But 1990’s-movie shock aside, it’s no less valid an idea than current standard cosmological models stating that everything in the Universe was created at a single point.

Wormholes, or Einstein-Rosen bridges to go by their proper name, are hypothesised tunnels connecting two regions of spacetime and are an active, ongoing area of theoretical physics research.  There is much debate about what kind of wormhole could exist, but a certain type, at least, is predicted from the equations of Einstein’s general relativity (a theory that has withstood all scrutinies thrown at it, in what is now its 99th year).

Traversing the wormhole's 'throat' can be quicker than light travelling outside the wormhole.
Traversing the wormhole’s ‘throat’ can be quicker than light travelling outside the wormhole.  Image credit: Edobric

Some proponents suggest intra-universe wormholes to be a possibility — that is, tunnels connecting 2 different regions of spacetime in the same universe.  If the geometry of space is curved like many believe, it would therefore be allowable to travel faster than the speed of light, although not in the traditional sense.  It would simply be faster to traverse the wormhole from one location to the other than it would be for light to ‘go the long way around’ by travelling in the spacetime outside the wormhole.  If you imagine sprinting at maximum speed around the side of a mountain to get to the other side, someone walking through a tunnel bored through its centre could conceivably get to the other side before you did.  Of course, light travelling in the wormhole with you would always reach the other location before you did, in the same way as a sprinter running through the tunnel will always beat the person walking.

There’s all sorts of complications with these wormholes, however.  To be traversable they seem to require ‘exotic’ matter in the form of some sort of negative-energy mass in order to stabilise them, and some scientists claim that wormholes can only exist in one direction in the singularities of black holes.  The latter would only bring you out into another region of spacetime inside a different black hole, meaning that you could never escape out past the event horizon in this new region.

The quantum-mechanical
The quantum-mechanical “Schrödinger’s cat” paradox according to the many-worlds interpretation. In this interpretation, every event is a branch point; the cat is both alive and dead, even before the box is opened, but the “alive” and “dead” cats are in different branches of the universe, both of which are equally real, but which do not interact with each other.  Image credit: Christian Schirm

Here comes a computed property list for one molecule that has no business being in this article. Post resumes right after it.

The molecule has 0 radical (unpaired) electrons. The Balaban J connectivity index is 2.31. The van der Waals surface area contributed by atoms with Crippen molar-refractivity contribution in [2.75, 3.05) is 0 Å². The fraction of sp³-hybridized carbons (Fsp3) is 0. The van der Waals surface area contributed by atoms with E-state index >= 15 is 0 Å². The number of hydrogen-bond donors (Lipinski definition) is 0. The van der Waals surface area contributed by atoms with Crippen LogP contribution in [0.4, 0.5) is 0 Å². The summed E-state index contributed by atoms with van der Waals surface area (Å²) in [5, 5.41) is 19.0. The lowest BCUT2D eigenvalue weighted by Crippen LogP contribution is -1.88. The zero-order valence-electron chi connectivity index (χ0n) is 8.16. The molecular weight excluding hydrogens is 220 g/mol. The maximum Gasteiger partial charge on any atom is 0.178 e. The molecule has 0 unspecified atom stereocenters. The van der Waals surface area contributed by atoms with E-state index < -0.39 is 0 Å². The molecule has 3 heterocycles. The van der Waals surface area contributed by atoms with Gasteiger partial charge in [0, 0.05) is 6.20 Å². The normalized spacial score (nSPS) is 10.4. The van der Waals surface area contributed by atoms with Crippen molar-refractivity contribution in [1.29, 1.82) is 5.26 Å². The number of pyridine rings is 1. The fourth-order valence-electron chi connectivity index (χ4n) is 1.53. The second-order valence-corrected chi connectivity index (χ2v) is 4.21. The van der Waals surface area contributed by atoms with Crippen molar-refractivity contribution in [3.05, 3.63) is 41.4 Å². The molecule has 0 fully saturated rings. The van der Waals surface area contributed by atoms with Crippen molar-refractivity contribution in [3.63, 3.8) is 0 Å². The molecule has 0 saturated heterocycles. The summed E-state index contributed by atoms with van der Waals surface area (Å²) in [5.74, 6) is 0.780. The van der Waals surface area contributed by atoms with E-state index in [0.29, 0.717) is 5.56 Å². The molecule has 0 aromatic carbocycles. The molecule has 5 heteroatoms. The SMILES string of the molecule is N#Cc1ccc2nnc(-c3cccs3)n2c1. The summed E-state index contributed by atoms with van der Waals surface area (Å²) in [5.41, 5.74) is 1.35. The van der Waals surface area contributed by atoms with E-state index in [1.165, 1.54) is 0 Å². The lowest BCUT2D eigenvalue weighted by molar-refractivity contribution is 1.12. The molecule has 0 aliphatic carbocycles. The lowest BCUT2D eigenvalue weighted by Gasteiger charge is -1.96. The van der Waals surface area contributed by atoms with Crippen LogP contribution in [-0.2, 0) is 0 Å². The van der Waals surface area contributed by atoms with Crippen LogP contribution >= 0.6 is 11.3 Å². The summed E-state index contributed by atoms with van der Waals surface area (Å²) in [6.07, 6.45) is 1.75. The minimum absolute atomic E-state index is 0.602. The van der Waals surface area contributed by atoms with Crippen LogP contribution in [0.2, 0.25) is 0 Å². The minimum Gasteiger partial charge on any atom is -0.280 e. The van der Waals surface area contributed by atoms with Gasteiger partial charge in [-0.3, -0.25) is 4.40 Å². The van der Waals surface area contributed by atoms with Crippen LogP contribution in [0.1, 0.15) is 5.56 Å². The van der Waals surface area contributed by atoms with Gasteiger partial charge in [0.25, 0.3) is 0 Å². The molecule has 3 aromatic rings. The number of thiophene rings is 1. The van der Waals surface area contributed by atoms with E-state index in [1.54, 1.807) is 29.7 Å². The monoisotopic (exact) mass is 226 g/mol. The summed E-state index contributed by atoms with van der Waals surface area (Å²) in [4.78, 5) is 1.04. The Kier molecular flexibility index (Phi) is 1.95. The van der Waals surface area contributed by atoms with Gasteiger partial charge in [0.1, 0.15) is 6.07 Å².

Perhaps a more compelling argument is that of inter-universe wormholes.  These wormholes actually bring the traveller out into another region of spacetime in a parallel universe, resolving certain paradoxes which may arise in intra-universe wormholes, such as time travel and causality violations (the traveller would be brought out into a separate universe that doesn’t interact with the first, so they would never run into said paradoxes).  This theory is an interpretation of quantum mechanics, whereby reality is more like a tree of many branches, where every possible outcome does happen and there is an infinite number of parallel universes.  Standard quantum mechanics (I say standard; there is absolutely nothing orthodox about quantum theory!) uses something called a wavefunction collapse which asserts that before something is observed every outcome is possible, until collapsing into just one reality the moment it is observed.  Schrödinger’s cat being the usual analogy to use at this point, but I’ll refrain from delving any deeper into quantum mechanics here (see picture above).

Quasars and supermassive black holes

Finally we get to the real monsters of the cosmos: supermassive black holes.  It is hard to fathom just how powerful, how huge and how destructive these leviathans of space really are.  It is consensus amongst physicists that one lies at the centre of every adult galaxy and that the formation of these giants is down to the brightest phenomena in the Universe: quasars.